Tuesday, May 05, 2009

Next Up: Glenn Greenwald

by Jay Allbritton
President Obama and Paul Krugman had an off the record dinner conversation. That makes me feel a lot better. The President has mentioned numerous times that he did not want to get caught up in the White House bubble, but it may not be possible for the president to completely avoid the bubble effect of the presidency. Sitting face-to-face with Krugman is a great way of penetrating that bubble. Krugman has gone to great lengths not to talk about the meeting, omitting all mention of it from his blog until today when he wrote, "Andrew Leonard and Calculated Risk want to know why I didn't blog about dinner at the White House. Um, because the conversation was off the record."

That call for a dedication: here's "Loose Lips" by Kimya Dawson:

Politics is Easy, Comedy is Hard

by Jay Allbritton
I know that Arlen Specter feels obligated to look independent in light of his recent party switch, but dropping some hard boiled rhetoric about the courts doing justice by seating Norm Coleman is areal good way to talk Democratic voters into voting against his ass (and the rest of him) in the Democratic primary.

David Kurtz makes the arguement that Specter was kidding. That's a very good possibility. You know is not kidding? Rep. Joe Sestak, Specter's likely opponent in a Democratic primary, is who. Here he is making his case:



On the other side of the equation, a new poll shows Tom Ridge leading Pat Toomey 60-23. Conventional wisdom was that the enourmouslead Toomey held over Specter was due to the Republican electorate moving far to the right. Ridge, however, is far more moderate than Toomey. Maybe this whole thing comes down to this--Pennsylvania's just not that into him.

Monday, May 04, 2009

Could You Imagine the Look on Scalia's Face?

by Jay Allbritton
Hendrik Hertzberg argues that Al Gore should be appointed to the Supreme Court.

The biggest objection to putting Al Gore on the Supreme Court, I assume, would be that he’s not a lawyer. But is this really a bug rather than a feature? Gore spent sixteen years in Congress, where he helped make the laws, and eight as Vice-President, where he took care that the laws were faithfully executed. His perspective would fill some giant blind spots on the present Court, which is made up entirely of former federal appeals-court judges who have little or no political experience, have never been elected to anything, and have a strikingly narrow experience of life in general.

A law degree is probably a helpful credential, all other things being equal, for a trial judge or an appeals-court judge. But it is far from essential in a Justice of the Supreme Court. The heart of a Justice’s job is interpreting and applying the Constitution, and for that things like a knowledge of history (including Constitutional history), a feel for the workings of government, a strong moral sense, an ability to think and write clearly, and a temperamental affinity for the long view—all of which Gore has in spades—are much more important than a professional familiarity with the details of contract or case law. Gore would make a superb addition to the Court. And, of course, it is pleasant to imagine the opportunity his appointment would afford the four remaining members of the Bush v. Gore junta, especially Antonin “Get Over It” Scalia, to contemplate and, perhaps, repent of their sins.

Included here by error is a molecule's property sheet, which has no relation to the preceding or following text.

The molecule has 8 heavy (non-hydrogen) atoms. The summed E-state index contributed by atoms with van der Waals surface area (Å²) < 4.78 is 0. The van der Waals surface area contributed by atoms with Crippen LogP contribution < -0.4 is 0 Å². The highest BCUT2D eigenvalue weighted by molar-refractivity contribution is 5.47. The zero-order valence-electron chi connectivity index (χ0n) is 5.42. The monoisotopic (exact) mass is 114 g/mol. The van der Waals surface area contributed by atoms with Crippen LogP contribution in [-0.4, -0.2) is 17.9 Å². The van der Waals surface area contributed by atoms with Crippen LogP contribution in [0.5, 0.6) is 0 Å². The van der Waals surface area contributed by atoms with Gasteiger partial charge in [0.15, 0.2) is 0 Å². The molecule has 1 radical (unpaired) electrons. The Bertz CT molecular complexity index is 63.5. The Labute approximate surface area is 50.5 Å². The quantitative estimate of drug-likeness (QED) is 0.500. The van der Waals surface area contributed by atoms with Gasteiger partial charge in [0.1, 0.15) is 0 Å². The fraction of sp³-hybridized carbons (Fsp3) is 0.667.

You would be hard pressed to find a bigger fan of Al Gore than I. But Gore--who would probably balk at the offer--is too big for the Supreme Court. Gore's job in politics is to evangelize on behalf of the environment. For every poisonous South Park broadside against him, there's a class full of students at every level that now takes the environment seriously.

As Hertzberg points out in his article, picking Gore would mean sacrificing longevity. Gore's not an old man, but you could expect decades more tenure from another selection. I'm willing to take the trade if President Obama decides the country needs Justice Gore. But like Hertzberg, I believe it's very unlikely.

Jeb in '12?

by Jay Allbritton
Jill at Brilliant at Breakfast foresees a Jeb Bush run for president in 2012. I think her logic makes sense, but I think Jeb is smart enough to know that his real shot is in 2016, when a lot of the Bush dynasty talk would be muted by the high likelihood that his most likely Democratic opponent would be Hillary Clinton. Of course, all bets are off shoud President Obama's popularity take a hit between now and mid-2011.

Sunday, May 03, 2009

Jon Stewart or: Dr. Strangelove Full Title Reference

by Scientist